If you’re like most New York parents, you do a good job of caring for your child. However, this doesn’t mean that your child won’t at some point request to live with your former partner instead of staying with you. Ideally, you won’t take the request personally and will instead make a good-faith effort to determine if accommodating the request is in the child’s best interest.
A transfer might not be realistic
Your child is likely living with you because you are located close to a good school district or to extended family members. They may also be living with you because your former partner isn’t mentally, physically or financially capable of caring for a child on a regular basis. In such a scenario, you should calmly tell your child that a change of residence simply isn’t feasible at the moment.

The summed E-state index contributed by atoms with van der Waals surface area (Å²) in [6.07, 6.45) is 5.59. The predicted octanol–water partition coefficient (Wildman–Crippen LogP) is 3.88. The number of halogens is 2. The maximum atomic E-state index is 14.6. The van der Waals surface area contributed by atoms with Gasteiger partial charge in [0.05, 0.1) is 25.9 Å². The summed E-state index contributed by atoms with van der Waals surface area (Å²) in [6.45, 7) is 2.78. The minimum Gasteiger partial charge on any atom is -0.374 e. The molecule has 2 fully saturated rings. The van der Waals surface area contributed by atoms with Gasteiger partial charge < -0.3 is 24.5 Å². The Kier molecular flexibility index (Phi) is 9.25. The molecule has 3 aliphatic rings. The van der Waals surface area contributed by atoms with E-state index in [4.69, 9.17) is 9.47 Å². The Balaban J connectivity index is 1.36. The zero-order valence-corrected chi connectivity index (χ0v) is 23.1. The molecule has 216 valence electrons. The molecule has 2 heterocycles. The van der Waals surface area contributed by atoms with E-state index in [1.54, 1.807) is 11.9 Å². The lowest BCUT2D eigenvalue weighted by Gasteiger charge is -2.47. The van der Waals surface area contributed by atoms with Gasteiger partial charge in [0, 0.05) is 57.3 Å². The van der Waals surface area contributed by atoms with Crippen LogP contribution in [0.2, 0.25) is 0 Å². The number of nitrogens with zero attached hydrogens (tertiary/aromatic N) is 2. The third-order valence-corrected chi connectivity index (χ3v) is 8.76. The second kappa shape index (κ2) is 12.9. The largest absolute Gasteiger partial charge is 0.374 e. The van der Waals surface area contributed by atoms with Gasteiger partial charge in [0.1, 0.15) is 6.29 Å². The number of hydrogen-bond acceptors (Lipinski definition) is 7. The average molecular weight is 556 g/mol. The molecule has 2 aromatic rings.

Consider a compromise
Even in a complex child custody case, there may be room for compromise. For instance, you may decide to allow your child to spend an extra evening per week with the other parent. You may also agree to let your child spend extra time with the other parent during school breaks. It may be necessary to ask for permission if you are planning to send your child out of state to spend more time with your child’s noncustodial parent.
The best interests of your child supersede your own feelings about where your child should live after a divorce. In some cases, even if this means that a custody agreement can’t be changed, it’s important to understand why your child wants to live elsewhere and what you can do to make your child feel more comfortable in your home.